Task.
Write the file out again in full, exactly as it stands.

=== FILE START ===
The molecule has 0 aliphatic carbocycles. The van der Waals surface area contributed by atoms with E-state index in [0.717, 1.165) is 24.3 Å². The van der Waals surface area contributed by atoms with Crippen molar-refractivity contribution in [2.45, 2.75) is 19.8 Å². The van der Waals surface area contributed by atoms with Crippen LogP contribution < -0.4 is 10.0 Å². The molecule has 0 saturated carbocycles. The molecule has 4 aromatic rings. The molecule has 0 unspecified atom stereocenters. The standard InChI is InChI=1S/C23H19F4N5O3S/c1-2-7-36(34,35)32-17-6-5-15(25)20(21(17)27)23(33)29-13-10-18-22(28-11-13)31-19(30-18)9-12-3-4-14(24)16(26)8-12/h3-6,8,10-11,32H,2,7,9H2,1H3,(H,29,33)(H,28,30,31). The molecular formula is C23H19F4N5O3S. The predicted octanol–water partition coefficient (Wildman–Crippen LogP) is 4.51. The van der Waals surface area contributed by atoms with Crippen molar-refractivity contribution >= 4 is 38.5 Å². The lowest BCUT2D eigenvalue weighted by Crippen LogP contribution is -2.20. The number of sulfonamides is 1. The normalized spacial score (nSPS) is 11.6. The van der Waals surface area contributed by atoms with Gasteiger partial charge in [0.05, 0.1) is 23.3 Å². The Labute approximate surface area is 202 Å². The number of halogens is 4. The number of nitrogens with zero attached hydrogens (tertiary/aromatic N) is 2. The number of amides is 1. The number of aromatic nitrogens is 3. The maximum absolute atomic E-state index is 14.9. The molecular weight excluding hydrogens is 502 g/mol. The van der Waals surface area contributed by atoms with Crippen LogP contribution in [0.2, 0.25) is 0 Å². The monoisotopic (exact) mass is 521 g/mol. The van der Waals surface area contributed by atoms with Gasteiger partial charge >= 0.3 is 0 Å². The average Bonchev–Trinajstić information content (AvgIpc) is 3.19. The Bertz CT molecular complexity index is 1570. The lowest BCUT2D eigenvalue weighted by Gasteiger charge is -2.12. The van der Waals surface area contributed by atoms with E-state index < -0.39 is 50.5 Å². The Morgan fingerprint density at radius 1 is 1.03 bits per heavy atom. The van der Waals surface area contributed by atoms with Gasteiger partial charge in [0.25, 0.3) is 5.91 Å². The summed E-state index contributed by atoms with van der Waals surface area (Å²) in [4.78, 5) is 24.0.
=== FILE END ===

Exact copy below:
The molecule has 0 aliphatic carbocycles. The van der Waals surface area contributed by atoms with E-state index in [0.717, 1.165) is 24.3 Å². The van der Waals surface area contributed by atoms with Crippen molar-refractivity contribution in [2.45, 2.75) is 19.8 Å². The van der Waals surface area contributed by atoms with Crippen LogP contribution < -0.4 is 10.0 Å². The molecule has 0 saturated carbocycles. The molecule has 4 aromatic rings. The molecule has 0 unspecified atom stereocenters. The standard InChI is InChI=1S/C23H19F4N5O3S/c1-2-7-36(34,35)32-17-6-5-15(25)20(21(17)27)23(33)29-13-10-18-22(28-11-13)31-19(30-18)9-12-3-4-14(24)16(26)8-12/h3-6,8,10-11,32H,2,7,9H2,1H3,(H,29,33)(H,28,30,31). The molecular formula is C23H19F4N5O3S. The predicted octanol–water partition coefficient (Wildman–Crippen LogP) is 4.51. The van der Waals surface area contributed by atoms with Crippen molar-refractivity contribution >= 4 is 38.5 Å². The lowest BCUT2D eigenvalue weighted by Crippen LogP contribution is -2.20. The number of sulfonamides is 1. The normalized spacial score (nSPS) is 11.6. The van der Waals surface area contributed by atoms with Gasteiger partial charge in [0.05, 0.1) is 23.3 Å². The Labute approximate surface area is 202 Å². The number of halogens is 4. The number of nitrogens with zero attached hydrogens (tertiary/aromatic N) is 2. The number of amides is 1. The number of aromatic nitrogens is 3. The maximum absolute atomic E-state index is 14.9. The molecular weight excluding hydrogens is 502 g/mol. The van der Waals surface area contributed by atoms with Crippen LogP contribution in [0.2, 0.25) is 0 Å². The monoisotopic (exact) mass is 521 g/mol. The van der Waals surface area contributed by atoms with Gasteiger partial charge >= 0.3 is 0 Å². The average Bonchev–Trinajstić information content (AvgIpc) is 3.19. The Bertz CT molecular complexity index is 1570. The lowest BCUT2D eigenvalue weighted by Gasteiger charge is -2.12. The van der Waals surface area contributed by atoms with E-state index < -0.39 is 50.5 Å². The Morgan fingerprint density at radius 1 is 1.03 bits per heavy atom. The van der Waals surface area contributed by atoms with Gasteiger partial charge in [0.25, 0.3) is 5.91 Å². The summed E-state index contributed by atoms with van der Waals surface area (Å²) in [4.78, 5) is 24.0.